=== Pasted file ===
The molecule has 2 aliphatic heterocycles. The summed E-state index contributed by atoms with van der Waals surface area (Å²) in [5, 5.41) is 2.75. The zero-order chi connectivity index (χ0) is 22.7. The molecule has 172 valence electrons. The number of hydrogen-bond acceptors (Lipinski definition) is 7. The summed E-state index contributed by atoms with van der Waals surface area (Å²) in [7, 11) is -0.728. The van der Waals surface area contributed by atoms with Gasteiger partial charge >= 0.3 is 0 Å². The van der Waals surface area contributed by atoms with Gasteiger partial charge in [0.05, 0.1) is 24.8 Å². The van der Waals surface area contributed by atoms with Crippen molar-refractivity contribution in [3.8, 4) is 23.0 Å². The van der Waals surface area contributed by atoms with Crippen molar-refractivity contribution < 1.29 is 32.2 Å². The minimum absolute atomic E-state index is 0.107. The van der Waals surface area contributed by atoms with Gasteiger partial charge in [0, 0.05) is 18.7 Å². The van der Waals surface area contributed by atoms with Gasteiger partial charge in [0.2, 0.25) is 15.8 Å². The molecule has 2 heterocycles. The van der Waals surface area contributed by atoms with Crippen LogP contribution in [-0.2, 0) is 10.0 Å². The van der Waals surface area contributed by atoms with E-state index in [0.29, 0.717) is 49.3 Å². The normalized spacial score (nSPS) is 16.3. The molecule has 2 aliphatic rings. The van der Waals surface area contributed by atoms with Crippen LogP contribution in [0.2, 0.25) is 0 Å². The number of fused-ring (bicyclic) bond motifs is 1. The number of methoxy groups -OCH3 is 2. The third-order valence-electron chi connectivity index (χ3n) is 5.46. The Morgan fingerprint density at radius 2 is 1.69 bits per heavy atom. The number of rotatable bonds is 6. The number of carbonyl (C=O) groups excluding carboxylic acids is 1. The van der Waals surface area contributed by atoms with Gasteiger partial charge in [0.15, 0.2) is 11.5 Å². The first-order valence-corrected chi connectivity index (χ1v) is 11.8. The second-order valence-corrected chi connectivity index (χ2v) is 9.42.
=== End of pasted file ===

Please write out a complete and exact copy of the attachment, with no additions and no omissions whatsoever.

The molecule has 2 aliphatic heterocycles. The summed E-state index contributed by atoms with van der Waals surface area (Å²) in [5, 5.41) is 2.75. The zero-order chi connectivity index (χ0) is 22.7. The molecule has 172 valence electrons. The number of hydrogen-bond acceptors (Lipinski definition) is 7. The summed E-state index contributed by atoms with van der Waals surface area (Å²) in [7, 11) is -0.728. The van der Waals surface area contributed by atoms with Gasteiger partial charge >= 0.3 is 0 Å². The van der Waals surface area contributed by atoms with Gasteiger partial charge in [0.05, 0.1) is 24.8 Å². The van der Waals surface area contributed by atoms with Crippen molar-refractivity contribution in [3.8, 4) is 23.0 Å². The van der Waals surface area contributed by atoms with Crippen molar-refractivity contribution < 1.29 is 32.2 Å². The minimum absolute atomic E-state index is 0.107. The van der Waals surface area contributed by atoms with Gasteiger partial charge in [0, 0.05) is 18.7 Å². The van der Waals surface area contributed by atoms with Gasteiger partial charge in [0.2, 0.25) is 15.8 Å². The molecule has 2 heterocycles. The van der Waals surface area contributed by atoms with Crippen LogP contribution in [-0.2, 0) is 10.0 Å². The van der Waals surface area contributed by atoms with E-state index in [0.29, 0.717) is 49.3 Å². The normalized spacial score (nSPS) is 16.3. The molecule has 2 aliphatic rings. The van der Waals surface area contributed by atoms with Crippen LogP contribution in [0.2, 0.25) is 0 Å². The number of fused-ring (bicyclic) bond motifs is 1. The number of methoxy groups -OCH3 is 2. The third-order valence-electron chi connectivity index (χ3n) is 5.46. The Morgan fingerprint density at radius 2 is 1.69 bits per heavy atom. The number of rotatable bonds is 6. The number of carbonyl (C=O) groups excluding carboxylic acids is 1. The van der Waals surface area contributed by atoms with Gasteiger partial charge in [0.15, 0.2) is 11.5 Å². The first-order valence-corrected chi connectivity index (χ1v) is 11.8. The second-order valence-corrected chi connectivity index (χ2v) is 9.42.